She stared back, and as much as the dead emptiness made me want to cringe away, I managed to hold steady. After a few tense moments, she looked away. “There’s a lot of things we’d all like,” she said softly.

“Like, mebbe, the reason you’re here. Pretty sure I’d like to know that,” Lis said sourly. “Or would ya two like to have more time for your weird nostalgia thing.”

Edith spun on her. “If I wanted you to speak, you fat piece of shit, I’d beat it out you.”

I winced. 

Very slowly, very calmly, Lis stood up out of her chair. One hand held up the straps to the bag, and the other stayed inside, holding firm onto the grip of her sniper. It would’ve looked silly if not for that last part, and to the rest of the bar, who didn’t have that information, it probably did it, because the number of stares we were getting had increased exponentially.

I doubt Edith would be fazed much, but I really wasn’t keen on the idea of started a superpowered brawl/gunfight inside a public space. Plus, there was the only ever-so-slightly humiliating fact that I doubted that Lis and I would win. In a large open space, maybe, but the only way Lis had gotten her the last time was with a surprise attack before she could react, and that wasn’t a luxury we were going to get here, in this enclosed space. “Alright, alright,” I said, standing up and holding up my hands, “how about we all just sit down and-”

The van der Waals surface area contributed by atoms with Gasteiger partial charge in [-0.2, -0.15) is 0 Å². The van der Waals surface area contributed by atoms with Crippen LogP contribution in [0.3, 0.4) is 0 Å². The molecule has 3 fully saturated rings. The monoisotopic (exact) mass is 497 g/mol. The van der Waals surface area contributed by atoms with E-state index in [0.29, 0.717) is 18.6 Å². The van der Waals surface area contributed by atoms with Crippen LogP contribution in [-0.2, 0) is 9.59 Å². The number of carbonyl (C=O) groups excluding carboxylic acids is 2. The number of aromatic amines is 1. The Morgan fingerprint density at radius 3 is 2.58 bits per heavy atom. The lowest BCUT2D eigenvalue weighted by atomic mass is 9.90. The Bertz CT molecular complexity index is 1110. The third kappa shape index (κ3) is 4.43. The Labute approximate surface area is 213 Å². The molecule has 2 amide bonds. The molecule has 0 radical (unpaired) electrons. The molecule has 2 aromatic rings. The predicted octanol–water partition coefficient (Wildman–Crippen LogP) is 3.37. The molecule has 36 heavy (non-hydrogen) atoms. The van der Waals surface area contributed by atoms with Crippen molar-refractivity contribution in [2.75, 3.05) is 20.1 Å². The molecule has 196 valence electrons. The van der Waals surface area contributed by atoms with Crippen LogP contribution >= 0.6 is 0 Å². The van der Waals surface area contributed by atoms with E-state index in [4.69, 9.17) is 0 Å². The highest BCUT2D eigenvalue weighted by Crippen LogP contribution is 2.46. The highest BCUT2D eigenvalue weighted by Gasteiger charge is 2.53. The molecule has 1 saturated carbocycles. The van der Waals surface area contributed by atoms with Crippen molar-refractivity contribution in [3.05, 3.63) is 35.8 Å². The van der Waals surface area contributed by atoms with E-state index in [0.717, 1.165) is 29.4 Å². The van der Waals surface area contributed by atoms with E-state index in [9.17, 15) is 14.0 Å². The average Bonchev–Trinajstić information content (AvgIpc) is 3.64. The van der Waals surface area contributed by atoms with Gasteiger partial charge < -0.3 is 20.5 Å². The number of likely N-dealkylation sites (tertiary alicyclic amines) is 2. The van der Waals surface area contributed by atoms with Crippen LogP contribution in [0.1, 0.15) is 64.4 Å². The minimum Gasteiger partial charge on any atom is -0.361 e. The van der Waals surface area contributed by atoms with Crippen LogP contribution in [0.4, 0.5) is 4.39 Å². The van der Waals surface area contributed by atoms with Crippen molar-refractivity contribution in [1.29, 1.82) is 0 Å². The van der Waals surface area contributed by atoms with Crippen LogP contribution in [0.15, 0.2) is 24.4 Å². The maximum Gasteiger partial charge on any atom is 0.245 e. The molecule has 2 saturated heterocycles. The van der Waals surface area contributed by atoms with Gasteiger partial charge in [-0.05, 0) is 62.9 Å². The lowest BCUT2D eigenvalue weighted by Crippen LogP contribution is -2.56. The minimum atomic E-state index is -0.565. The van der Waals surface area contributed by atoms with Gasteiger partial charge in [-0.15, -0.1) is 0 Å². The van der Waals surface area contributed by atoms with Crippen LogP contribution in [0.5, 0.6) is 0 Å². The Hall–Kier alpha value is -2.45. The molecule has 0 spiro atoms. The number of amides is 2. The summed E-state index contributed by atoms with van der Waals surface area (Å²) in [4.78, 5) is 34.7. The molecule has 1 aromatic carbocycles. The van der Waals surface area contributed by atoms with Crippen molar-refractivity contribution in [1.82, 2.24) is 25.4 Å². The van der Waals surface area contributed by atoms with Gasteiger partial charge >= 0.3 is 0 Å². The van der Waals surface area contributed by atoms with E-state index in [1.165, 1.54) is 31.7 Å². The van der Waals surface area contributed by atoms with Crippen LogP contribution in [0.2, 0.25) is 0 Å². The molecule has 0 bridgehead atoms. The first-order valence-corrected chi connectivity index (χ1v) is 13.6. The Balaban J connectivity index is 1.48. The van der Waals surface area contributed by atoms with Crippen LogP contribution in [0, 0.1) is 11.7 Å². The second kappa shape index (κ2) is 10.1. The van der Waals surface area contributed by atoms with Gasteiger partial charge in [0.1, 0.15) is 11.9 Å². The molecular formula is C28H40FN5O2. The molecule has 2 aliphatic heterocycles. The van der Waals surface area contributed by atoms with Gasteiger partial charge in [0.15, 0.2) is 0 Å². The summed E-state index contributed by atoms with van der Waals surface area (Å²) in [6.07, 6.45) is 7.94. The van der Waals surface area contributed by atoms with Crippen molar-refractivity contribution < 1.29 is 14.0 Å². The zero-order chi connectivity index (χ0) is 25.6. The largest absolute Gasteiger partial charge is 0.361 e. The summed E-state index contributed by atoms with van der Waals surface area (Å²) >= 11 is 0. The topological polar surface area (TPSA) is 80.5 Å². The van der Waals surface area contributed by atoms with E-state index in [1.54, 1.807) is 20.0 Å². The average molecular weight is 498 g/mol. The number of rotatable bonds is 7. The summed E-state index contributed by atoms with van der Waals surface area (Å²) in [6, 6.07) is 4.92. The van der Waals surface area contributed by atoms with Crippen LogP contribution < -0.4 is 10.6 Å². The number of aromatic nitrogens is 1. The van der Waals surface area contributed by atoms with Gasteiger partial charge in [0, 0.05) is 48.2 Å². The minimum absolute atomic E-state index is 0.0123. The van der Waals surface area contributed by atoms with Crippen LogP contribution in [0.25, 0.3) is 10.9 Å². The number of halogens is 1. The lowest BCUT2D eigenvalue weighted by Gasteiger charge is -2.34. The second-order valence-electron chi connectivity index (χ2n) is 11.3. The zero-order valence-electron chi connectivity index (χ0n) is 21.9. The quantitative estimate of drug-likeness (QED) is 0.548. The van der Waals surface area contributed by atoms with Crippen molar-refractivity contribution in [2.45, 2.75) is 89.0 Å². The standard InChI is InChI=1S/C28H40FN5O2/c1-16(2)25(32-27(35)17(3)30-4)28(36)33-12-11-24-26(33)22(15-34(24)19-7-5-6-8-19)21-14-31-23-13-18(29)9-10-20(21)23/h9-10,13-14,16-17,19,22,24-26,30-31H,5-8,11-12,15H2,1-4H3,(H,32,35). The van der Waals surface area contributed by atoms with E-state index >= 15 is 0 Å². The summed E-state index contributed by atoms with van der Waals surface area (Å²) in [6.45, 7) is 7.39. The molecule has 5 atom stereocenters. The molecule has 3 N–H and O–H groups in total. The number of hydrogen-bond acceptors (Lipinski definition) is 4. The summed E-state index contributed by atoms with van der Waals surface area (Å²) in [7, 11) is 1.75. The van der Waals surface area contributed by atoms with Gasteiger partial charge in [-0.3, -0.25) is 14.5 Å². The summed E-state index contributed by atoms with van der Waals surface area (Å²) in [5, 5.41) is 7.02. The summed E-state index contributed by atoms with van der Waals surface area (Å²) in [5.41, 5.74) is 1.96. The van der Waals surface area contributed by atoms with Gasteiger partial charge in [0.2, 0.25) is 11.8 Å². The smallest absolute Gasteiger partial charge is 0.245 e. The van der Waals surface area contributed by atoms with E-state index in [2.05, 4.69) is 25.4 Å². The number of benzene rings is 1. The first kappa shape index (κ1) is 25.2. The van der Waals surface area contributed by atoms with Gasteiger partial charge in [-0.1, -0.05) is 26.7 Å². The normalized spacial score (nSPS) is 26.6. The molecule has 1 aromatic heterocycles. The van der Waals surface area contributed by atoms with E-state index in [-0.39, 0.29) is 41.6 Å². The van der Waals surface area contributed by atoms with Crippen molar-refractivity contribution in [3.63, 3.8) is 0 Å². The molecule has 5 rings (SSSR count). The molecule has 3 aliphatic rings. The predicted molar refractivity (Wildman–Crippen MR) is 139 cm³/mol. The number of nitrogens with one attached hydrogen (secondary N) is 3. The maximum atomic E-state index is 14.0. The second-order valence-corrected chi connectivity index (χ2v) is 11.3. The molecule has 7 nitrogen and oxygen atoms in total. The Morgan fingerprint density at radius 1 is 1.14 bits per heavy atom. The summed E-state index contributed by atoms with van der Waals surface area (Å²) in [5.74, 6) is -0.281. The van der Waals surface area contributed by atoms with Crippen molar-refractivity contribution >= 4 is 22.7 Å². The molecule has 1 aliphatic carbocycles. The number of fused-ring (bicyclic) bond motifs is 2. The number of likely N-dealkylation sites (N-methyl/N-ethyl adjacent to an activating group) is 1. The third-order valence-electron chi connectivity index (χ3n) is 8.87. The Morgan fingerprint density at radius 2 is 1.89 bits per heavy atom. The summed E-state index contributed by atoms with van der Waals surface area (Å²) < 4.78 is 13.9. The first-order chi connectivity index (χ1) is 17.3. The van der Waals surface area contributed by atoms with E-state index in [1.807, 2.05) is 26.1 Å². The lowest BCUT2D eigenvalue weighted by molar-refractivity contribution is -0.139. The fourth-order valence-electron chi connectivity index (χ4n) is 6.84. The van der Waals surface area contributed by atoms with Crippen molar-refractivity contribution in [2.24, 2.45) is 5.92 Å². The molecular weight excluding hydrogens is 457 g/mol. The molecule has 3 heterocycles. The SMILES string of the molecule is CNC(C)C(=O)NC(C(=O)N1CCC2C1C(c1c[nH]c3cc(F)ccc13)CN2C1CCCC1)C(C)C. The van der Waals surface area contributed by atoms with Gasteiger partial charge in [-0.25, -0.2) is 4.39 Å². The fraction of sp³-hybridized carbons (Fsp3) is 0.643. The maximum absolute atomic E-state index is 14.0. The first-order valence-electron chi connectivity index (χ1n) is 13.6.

Without looking away from Lis, she raised her hand and pointed it at me, fingers outstretched and slightly curled. It actually looked a little like someone casting a spell, except this would be less 1d4+1 and more ‘oh sweet Jesus my face’.

I made the wise decision to freeze.

“Enough of the games,” she snarled. “You are going to tell me where it is, and then you are going to take me there, or I will kill everyone in here.”

“And then you die.” I said slowly in a low voice. “Stop and think about it for a second. You do this here, a few blocks from the Tower, and you get the mighty fist of justice dropping on you like a ton of bricks.”

“They’ll try.” But she didn’t seem so certain anymore. Like I said, not the best self-control.

“And succeed, is the bit you forgot to include. So how about we take this outside, huh? Somewhere a little less public?”

“You’re just trying to lead me into a trap.”

“No, I’m trying to avoid a whole bunch of unnecessary deaths. Come on, E, you don't want to do this."